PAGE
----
By Peter Collins
It was still early in the morning, but already the heat was oppressive. The canvas awning that shaded us sat limp in the still air, and the rough linen shift I was wearing was already stained with sweat. For my construction workers out in the open sun it would be ten times worse. I watched with pride as they hauled the huge stones towards the top of the tomb. It was backbreaking work, and they managed it with amazing skill and precision. But the man at my side had no interest in their workmanship.
‘Your men are slow, Adom. You should use the whip more.’
I clenched my fist and counted to ten before I replied.
‘They are skilled workers, my Lord Seti. They are not to be treated like slaves.’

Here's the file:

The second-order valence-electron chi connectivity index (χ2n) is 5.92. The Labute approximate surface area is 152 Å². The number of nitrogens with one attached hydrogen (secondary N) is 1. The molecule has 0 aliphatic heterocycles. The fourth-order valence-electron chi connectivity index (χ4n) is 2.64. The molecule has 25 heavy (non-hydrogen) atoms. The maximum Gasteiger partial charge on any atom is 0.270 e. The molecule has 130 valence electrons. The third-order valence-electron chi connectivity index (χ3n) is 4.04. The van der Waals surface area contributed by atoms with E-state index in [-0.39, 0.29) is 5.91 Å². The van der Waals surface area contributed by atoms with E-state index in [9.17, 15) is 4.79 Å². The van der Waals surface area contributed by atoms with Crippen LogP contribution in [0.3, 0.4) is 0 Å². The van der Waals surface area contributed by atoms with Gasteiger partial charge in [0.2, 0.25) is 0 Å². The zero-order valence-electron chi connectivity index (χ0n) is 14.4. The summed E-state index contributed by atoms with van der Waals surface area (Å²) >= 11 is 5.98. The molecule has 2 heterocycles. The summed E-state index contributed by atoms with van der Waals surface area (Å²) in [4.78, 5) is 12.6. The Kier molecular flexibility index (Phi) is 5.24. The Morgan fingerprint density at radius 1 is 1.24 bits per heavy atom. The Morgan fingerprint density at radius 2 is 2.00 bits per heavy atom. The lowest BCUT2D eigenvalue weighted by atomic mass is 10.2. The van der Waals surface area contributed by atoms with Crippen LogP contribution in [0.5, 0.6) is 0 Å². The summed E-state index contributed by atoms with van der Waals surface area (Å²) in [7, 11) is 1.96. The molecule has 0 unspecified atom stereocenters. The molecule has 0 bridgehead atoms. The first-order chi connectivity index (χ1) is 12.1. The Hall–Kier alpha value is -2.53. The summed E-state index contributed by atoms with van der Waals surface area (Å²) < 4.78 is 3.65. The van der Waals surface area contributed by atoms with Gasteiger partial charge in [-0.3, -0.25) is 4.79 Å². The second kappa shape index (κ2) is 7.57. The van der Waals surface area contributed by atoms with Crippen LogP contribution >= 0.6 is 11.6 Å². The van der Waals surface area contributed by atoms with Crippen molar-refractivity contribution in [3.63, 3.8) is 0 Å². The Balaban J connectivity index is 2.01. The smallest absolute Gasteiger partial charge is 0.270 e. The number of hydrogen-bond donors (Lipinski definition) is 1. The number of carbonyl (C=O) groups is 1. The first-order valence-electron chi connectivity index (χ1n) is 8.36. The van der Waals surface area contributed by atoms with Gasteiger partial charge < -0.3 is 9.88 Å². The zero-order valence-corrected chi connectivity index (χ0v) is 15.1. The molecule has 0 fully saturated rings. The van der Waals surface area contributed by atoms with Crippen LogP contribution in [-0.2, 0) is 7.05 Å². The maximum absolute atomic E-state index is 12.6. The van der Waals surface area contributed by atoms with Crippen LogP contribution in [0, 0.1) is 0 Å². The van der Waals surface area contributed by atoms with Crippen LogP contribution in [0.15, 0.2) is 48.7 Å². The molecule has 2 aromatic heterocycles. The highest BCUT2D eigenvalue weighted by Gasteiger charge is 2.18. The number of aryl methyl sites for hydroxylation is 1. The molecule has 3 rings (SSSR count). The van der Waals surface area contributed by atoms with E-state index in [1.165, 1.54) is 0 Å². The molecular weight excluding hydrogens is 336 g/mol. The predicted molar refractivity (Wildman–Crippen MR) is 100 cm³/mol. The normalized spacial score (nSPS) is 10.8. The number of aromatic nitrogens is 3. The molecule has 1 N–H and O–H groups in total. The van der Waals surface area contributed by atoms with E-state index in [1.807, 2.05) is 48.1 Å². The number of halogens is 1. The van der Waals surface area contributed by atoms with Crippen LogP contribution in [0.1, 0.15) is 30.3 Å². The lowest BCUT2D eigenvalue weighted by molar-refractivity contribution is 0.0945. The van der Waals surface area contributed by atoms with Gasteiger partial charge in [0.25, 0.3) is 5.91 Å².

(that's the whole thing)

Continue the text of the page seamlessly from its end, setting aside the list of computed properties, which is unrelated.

Lord Seti, Chief Advisor to King Ramses, turned towards me. He was an imposing figure; a head taller than most men, his dark skin glistened with a mixture of sweat and oil. His hair was also oiled so that it fell back from his forehead revealing a haughty nose and those piercing black eyes. He moved quickly to stand directly in front of me.
‘Don’t cross me, Adom,’ he hissed. ‘Just get it done, and quickly. The Pharaoh has barely days to live. He will be in his tomb within the week.’
Ignoring my look of astonishment, he turned on his heel and left, a small entourage of High Priests and other dignitaries trailing in his wake. Only Dennu, one of the High Priests remained. He was incredibly old, almost forty summers, but he still had the sharpest mind of anyone in Thebes.
‘A dangerous man to anger, is Seti,’ he murmured. ‘He has great influence now, but he will be even more powerful after the Pharaoh is gone.’